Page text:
To know how to make a hole in a belt, then keep reading the article
Irrespective of whatsoever method you choose to make the hole, you must first measure and indicate the hole’s location.
One inch, centre to centre, is the usual distance between belt holes—Mark the new hole position with a pen or a Sharpie using a ruler or measuring instrument. Because the aim is to remove that section of leather, it usually doesn’t matter which side of the belt you mark on.
In this article, you will get to know how to poke a hole in a belt with scissors, how to poke a hole in a Gucci belt, and how to poke a hole in a belt at home.
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Ways to make a hole in a belt
When you have the choice, one of the approaches listed above is your best chance. If you’re in a hurry, the following three options will suffice.
As previously stated, merely puncturing a rough hole in a belt may cause it to rip. After making the first perforation with any of the ways below, it is advised that you take this second step: put a tiny, sharp pocket knife into the puncture and spin it around in a circular motion to bore out part of the leather, rounding out and reinforcing the hole.
When using a knife to penetrate the leather at your selected mark, the form of the blade may make puncturing the leather rugged without causing a significant incision.
A tiny, sharp pocket knife will work better than a bigger blade for this, but you’ll have to make do with what you have. Slowly slide the knife back and forth in a circular motion within the hole after delicately piercing the leather, effectively scraping away tiny portions of leather until it reaches the desired size.
Using a hammer and nail to puncture the leather to start the hole is another option. Line up the nail with your marker, hammer it through, and you’ve started your hole.
It’s worth mentioning that you’ll probably want to keep a spare piece of wood beneath the belt so you can drive the nail into anything. Also, don’t hammer too hard; otherwise, it may be difficult to remove the nail.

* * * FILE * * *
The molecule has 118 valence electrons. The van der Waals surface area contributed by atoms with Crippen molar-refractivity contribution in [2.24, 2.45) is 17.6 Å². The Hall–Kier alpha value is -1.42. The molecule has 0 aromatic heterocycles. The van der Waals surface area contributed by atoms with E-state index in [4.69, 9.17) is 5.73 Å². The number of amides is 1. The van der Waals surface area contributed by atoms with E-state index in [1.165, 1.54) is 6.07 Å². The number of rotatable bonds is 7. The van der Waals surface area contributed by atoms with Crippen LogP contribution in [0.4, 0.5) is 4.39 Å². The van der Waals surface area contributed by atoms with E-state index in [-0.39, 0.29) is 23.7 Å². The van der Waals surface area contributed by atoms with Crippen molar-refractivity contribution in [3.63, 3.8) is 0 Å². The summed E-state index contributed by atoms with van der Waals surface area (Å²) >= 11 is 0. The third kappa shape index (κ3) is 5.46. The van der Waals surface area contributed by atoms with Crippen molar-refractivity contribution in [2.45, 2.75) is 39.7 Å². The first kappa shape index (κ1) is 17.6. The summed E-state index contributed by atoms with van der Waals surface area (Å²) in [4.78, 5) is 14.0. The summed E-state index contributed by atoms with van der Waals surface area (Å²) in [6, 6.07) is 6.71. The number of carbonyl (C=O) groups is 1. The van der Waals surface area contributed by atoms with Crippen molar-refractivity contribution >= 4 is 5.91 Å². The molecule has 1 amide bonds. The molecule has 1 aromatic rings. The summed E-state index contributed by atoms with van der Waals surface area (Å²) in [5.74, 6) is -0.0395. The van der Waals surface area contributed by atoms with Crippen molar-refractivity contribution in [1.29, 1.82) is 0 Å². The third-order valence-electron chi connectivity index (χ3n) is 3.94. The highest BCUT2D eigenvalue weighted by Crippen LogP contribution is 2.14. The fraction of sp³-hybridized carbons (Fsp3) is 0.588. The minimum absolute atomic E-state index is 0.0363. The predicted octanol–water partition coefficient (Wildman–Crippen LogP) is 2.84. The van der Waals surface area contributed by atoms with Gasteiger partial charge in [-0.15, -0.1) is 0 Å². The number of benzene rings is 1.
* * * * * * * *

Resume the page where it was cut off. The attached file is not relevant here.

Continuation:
If you have a scratch awl, a sewing awl, or even an ice pick on hand, they can help you get the hole started and keep it the appropriate size. Usually, you may drive any of these awls through the leather by hand; but, if the leather is thick or very tough, a few knocks with a mallet will suffice.
You’ll have a decent starting place for whittling off some leather with your pocket knife to produce the correctly sized, rounded hole once you’ve produced the initial hole.
It’s useful to know how to add a new notch or two to your leather belt, whether you’re putting on a few pounds over the holidays or getting healthy and losing inches with The Strenuous Life. In this article, you’ll learn about a variety of hole-punching techniques: some require specific tools, while others allow you to make do with what you have.
The first three methods presented here will demonstrate how to achieve an excellent circular belt hole with minimal effort. Then three procedures take a little more finesse but can be employed in a pinch. There’s certain to be one among these 6 approaches that match the tools you have on hand.
Regardless of whatsoever method you use to make the hole, you must first measure and indicate the location of the hole. One inch, centre to centre, is the usual distance between belt holes. Mark the location of the new hole with a pen or a Sharpie using a ruler or measuring device. Because the aim is to remove that section of leather, it usually doesn’t matter which side of the belt you mark on.
How to Make Rounded Holes in Your Belt
Although there are several methods for perforating leather, just puncturing it can cause the hole to tear during use. The rotary punch is likely the most straightforward approach. Tandy Leather makes certain leather-specific rotary punches, but you might be able to locate something usable at a standard hardware shop. Typically, you’ll want to use a #5 sized punch (the second-to-largest size) with this tool; however, depending on the buckle, you may require something larger or smaller.
To use the rotary punch, locate an appropriate-sized punch tube, rotate it into place, centre it over your marking, and press the handle. This tool is simple to use and may be worth buying in if you plan on punching holes frequently.
It’s critical to round out the interior sides of the hole you’ve created so that you’re left with a circle large enough to accommodate the tongue of your belt buckle. This circular design can aid prevent ripping and provide the belt more strength while it’s being used frequently. The procedures below will produce a robust, neatly rounded hole in only one step.